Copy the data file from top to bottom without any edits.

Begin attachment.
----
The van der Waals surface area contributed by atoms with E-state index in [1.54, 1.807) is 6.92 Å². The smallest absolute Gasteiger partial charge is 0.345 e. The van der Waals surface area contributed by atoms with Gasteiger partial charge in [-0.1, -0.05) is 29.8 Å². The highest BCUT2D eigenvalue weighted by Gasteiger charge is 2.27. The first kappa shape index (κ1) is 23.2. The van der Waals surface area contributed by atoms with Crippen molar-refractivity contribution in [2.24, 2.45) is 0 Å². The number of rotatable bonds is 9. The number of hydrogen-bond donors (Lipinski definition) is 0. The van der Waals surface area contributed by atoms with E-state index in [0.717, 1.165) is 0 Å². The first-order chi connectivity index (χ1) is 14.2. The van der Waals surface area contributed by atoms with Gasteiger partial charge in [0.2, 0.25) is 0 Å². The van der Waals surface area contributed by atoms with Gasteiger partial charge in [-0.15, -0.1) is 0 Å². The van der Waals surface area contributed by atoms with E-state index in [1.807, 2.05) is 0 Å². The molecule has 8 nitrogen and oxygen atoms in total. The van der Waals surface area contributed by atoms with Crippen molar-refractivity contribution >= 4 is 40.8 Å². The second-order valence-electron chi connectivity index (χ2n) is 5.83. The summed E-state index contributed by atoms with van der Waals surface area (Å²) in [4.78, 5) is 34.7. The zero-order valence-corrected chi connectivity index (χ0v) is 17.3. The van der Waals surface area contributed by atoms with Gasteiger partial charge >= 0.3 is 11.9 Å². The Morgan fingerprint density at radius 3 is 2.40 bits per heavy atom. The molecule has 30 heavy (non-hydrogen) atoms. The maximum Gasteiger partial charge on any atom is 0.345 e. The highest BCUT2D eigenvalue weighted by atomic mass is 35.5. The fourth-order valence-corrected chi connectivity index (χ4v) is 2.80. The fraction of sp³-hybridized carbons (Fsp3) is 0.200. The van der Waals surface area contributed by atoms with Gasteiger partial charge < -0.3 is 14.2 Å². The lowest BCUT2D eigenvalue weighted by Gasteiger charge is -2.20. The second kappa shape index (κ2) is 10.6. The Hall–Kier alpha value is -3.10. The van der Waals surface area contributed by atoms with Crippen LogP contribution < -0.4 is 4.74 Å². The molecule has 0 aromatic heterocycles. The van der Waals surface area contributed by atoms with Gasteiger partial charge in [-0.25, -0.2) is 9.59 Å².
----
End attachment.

The van der Waals surface area contributed by atoms with E-state index in [1.54, 1.807) is 6.92 Å². The smallest absolute Gasteiger partial charge is 0.345 e. The van der Waals surface area contributed by atoms with Gasteiger partial charge in [-0.1, -0.05) is 29.8 Å². The highest BCUT2D eigenvalue weighted by Gasteiger charge is 2.27. The first kappa shape index (κ1) is 23.2. The van der Waals surface area contributed by atoms with Crippen molar-refractivity contribution in [2.24, 2.45) is 0 Å². The number of rotatable bonds is 9. The number of hydrogen-bond donors (Lipinski definition) is 0. The van der Waals surface area contributed by atoms with E-state index in [0.717, 1.165) is 0 Å². The first-order chi connectivity index (χ1) is 14.2. The van der Waals surface area contributed by atoms with Gasteiger partial charge in [0.2, 0.25) is 0 Å². The van der Waals surface area contributed by atoms with Gasteiger partial charge in [-0.15, -0.1) is 0 Å². The van der Waals surface area contributed by atoms with E-state index in [1.807, 2.05) is 0 Å². The molecule has 8 nitrogen and oxygen atoms in total. The van der Waals surface area contributed by atoms with Crippen molar-refractivity contribution >= 4 is 40.8 Å². The second-order valence-electron chi connectivity index (χ2n) is 5.83. The summed E-state index contributed by atoms with van der Waals surface area (Å²) in [4.78, 5) is 34.7. The zero-order valence-corrected chi connectivity index (χ0v) is 17.3. The van der Waals surface area contributed by atoms with Gasteiger partial charge >= 0.3 is 11.9 Å². The Morgan fingerprint density at radius 3 is 2.40 bits per heavy atom. The molecule has 30 heavy (non-hydrogen) atoms. The maximum Gasteiger partial charge on any atom is 0.345 e. The highest BCUT2D eigenvalue weighted by atomic mass is 35.5. The fourth-order valence-corrected chi connectivity index (χ4v) is 2.80. The fraction of sp³-hybridized carbons (Fsp3) is 0.200. The van der Waals surface area contributed by atoms with Gasteiger partial charge < -0.3 is 14.2 Å². The lowest BCUT2D eigenvalue weighted by Gasteiger charge is -2.20. The second kappa shape index (κ2) is 10.6. The Hall–Kier alpha value is -3.10. The van der Waals surface area contributed by atoms with Crippen LogP contribution < -0.4 is 4.74 Å². The molecule has 0 aromatic heterocycles. The van der Waals surface area contributed by atoms with Gasteiger partial charge in [-0.25, -0.2) is 9.59 Å².